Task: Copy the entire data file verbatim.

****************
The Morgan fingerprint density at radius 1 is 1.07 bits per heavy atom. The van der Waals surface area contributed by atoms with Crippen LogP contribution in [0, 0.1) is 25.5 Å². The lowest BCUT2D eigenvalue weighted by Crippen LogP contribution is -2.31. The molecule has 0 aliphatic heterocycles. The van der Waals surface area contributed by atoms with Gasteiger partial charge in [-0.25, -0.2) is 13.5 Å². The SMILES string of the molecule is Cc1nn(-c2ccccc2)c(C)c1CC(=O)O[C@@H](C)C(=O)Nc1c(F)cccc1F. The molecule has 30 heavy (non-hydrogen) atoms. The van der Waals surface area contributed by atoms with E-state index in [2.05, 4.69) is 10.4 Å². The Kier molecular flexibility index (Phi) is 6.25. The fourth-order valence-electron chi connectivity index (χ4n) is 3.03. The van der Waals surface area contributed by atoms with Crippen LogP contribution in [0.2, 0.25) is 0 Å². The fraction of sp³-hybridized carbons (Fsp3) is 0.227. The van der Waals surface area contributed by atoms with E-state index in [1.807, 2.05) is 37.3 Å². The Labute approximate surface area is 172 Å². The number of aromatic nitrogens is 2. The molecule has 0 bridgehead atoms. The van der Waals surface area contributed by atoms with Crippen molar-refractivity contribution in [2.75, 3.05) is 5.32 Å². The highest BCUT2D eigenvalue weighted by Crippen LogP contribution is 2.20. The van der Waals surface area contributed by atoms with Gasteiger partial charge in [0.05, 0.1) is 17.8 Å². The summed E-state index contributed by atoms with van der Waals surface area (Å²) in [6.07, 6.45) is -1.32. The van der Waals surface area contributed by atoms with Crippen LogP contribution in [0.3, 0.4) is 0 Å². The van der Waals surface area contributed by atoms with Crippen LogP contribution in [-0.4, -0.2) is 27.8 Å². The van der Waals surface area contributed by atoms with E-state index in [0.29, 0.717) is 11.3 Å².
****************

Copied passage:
The Morgan fingerprint density at radius 1 is 1.07 bits per heavy atom. The van der Waals surface area contributed by atoms with Crippen LogP contribution in [0, 0.1) is 25.5 Å². The lowest BCUT2D eigenvalue weighted by Crippen LogP contribution is -2.31. The molecule has 0 aliphatic heterocycles. The van der Waals surface area contributed by atoms with Gasteiger partial charge in [-0.25, -0.2) is 13.5 Å². The SMILES string of the molecule is Cc1nn(-c2ccccc2)c(C)c1CC(=O)O[C@@H](C)C(=O)Nc1c(F)cccc1F. The molecule has 30 heavy (non-hydrogen) atoms. The van der Waals surface area contributed by atoms with E-state index in [2.05, 4.69) is 10.4 Å². The Kier molecular flexibility index (Phi) is 6.25. The fourth-order valence-electron chi connectivity index (χ4n) is 3.03. The van der Waals surface area contributed by atoms with Crippen LogP contribution in [0.2, 0.25) is 0 Å². The fraction of sp³-hybridized carbons (Fsp3) is 0.227. The van der Waals surface area contributed by atoms with E-state index in [1.807, 2.05) is 37.3 Å². The Labute approximate surface area is 172 Å². The number of aromatic nitrogens is 2. The molecule has 0 bridgehead atoms. The van der Waals surface area contributed by atoms with Crippen molar-refractivity contribution in [2.75, 3.05) is 5.32 Å². The highest BCUT2D eigenvalue weighted by Crippen LogP contribution is 2.20. The van der Waals surface area contributed by atoms with Gasteiger partial charge in [0.05, 0.1) is 17.8 Å². The summed E-state index contributed by atoms with van der Waals surface area (Å²) in [6.07, 6.45) is -1.32. The van der Waals surface area contributed by atoms with Crippen LogP contribution in [0.3, 0.4) is 0 Å². The van der Waals surface area contributed by atoms with Crippen LogP contribution in [-0.4, -0.2) is 27.8 Å². The van der Waals surface area contributed by atoms with E-state index in [0.29, 0.717) is 11.3 Å².